9) Meanwhile, Virgin have upped the ante. They're going to try aerial FTTH. Hooray. Not that I can see Virgin coming over my rural hill in a hurry, but every bit of pressure is good. Let's be real though, this is really only in response to BT demanding access to Virgin ducts.

10) The Final Third First campaign continues to grow in momentum and supporters. All are welcome. The Final Third is by no means just rural. When I ran the first Notspot Survey, it became increasingly apparent that many of those unable to get any sort of connectivity were in places I had never imagined - central London, within a few miles of SEEDA HQ (the lead RDA for broadband), inside the M25 etc. That situation appears to have worsened as more people have got online.

Please support the campaign. It has come from a long history of campaigning over this issue, there are some amazing people and organisations involved already, and it really does represent you. If it had a fighting fund, it could be even better, so we are working on that now. With a few quid, it could do things that other organisations have persistently proven themselves unable to achieve.

And a huge thanks to Cyberdoyle for the Moral Fibre graphic. I would love to run a few days of discussion on "Moral Fibre" through this blog, please let me know if you would like to contribute. It can be anonymous, all views are welcome.

Add the news you have found below. Share information, discuss, debate, and have a good weekend!

UPDATE: I missed out the Risk Assessment for NGA Report from Analysys Mason. This should lead you here to the mapping tool and hopefully I will be finally released from my embargo on the raw data behind the A-M report when someone tells me the link to it.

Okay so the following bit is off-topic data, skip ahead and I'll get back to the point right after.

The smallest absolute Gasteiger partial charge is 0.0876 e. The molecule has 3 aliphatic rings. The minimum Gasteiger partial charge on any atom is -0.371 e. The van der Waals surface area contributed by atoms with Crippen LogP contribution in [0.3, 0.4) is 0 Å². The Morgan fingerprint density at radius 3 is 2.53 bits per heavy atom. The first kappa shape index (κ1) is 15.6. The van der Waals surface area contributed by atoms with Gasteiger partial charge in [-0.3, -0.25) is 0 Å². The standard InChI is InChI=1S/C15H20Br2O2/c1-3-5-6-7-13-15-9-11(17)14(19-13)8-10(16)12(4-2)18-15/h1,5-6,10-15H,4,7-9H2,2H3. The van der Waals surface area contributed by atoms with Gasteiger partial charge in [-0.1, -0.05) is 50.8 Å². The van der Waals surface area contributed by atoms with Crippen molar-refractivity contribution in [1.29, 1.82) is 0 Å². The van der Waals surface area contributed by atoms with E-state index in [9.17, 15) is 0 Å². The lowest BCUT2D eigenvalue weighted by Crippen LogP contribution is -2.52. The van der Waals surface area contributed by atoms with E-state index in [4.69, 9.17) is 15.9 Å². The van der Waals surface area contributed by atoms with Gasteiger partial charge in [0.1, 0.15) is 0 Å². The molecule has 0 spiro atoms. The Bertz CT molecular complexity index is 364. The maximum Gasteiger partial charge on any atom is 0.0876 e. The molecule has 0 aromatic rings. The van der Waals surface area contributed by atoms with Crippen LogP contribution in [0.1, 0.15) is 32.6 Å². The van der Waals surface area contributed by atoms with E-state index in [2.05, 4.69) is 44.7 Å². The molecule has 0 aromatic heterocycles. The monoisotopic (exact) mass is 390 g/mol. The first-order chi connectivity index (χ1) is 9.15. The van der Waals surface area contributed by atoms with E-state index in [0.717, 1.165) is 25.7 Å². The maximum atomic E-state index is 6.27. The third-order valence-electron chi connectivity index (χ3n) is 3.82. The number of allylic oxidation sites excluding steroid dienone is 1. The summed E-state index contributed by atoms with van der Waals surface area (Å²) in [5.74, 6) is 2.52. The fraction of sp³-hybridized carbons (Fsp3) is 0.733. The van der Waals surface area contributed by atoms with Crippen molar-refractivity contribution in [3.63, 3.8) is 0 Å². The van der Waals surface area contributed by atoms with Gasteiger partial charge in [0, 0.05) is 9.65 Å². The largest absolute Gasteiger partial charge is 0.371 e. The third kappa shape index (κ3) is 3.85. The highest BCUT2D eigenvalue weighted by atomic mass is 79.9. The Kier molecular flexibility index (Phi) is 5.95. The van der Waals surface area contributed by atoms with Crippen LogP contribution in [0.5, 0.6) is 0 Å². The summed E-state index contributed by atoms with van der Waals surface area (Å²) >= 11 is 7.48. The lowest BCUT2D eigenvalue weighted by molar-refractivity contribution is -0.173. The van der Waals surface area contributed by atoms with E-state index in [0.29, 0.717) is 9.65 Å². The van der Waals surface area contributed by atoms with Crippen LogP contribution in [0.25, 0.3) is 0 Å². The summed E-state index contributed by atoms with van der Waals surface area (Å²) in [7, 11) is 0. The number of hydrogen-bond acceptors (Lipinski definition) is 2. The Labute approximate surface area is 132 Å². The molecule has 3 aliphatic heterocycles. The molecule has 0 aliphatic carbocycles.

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Tuesday 9 March 2010

The Three Little Pigs

Read more! Once upon a time there were three little pigs - FTTC, Docsis 3 and FTTH.

The first little piggy set off into the wide world of broadband and built himself a cabinet. He was pretty confident that he could do everything required from there but along came the mean old big bad wolf – the consumer - and blew all of his plans out the water with apps and services he had never even heard of. FTTC simply couldn't do what everyone needed to. He ran to his friends and told them he'd underestimated the consumer, I mean, the Big Bad Wolf. His cabinet plans were in tatters.

Out went Docsis 3, confident he could resolve the problems and he told everyone he was doing it over fibre optics. Now, this wasn't strictly true, but to hell with truth, this is telecoms. He tried to solve the problem but once again, along came the laws of physics and consumer demand over big fat pipes, and blew his hopes away. He ran to his friends and told them that he too had underestimated the consumer.

FTTH went out and said, “Right, lessons learned. I'm going to connect everyone to a fully articulated universal fibre network and let's see whether that solves the problems.” Lo and behold, the Big Bad Wolf never showed up. The consumer was far too busy being seen by their GP over an HD TV channel to worry about how FTTH had done it.

And the moral of the story is......;o)
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Dear JON letter?

Read more! Posted by Guy Jarvis: Interesting post from Adrian Wooster of CBN that leaves as many questions unanswered as it offers concerning the "JON" concept -

Comment posted as follows:


To summarise your thinking into a single sentence then -

Public Sector pays a per home VLAN (de facto partial cost underpinning of overall connectivity provision) and this encourages the market to build out Next generation Access networks?

The idea has merit, so long as the principles of the open market apply and that said Public Sector order is not simply bundled into a single national or regional package, otherwise that would have the unintended consequence of market distortion.

Quite how this relates to any need for the deliberate creation of a wholesale market for connectivity (beyond what is available already today in the UK) is unclear and I'm sure many of your readers will be interested to hear more details from you.

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Monday 8 March 2010

UK Govt can't see the wood for the trees

Read more! Just to illustrate this point, take two minutes and watch this video. How many times do the white team pass the ball between each other? When you have the answer, come back here.....

Right, how many times did the white team pass the ball between each other??

Post your answers below.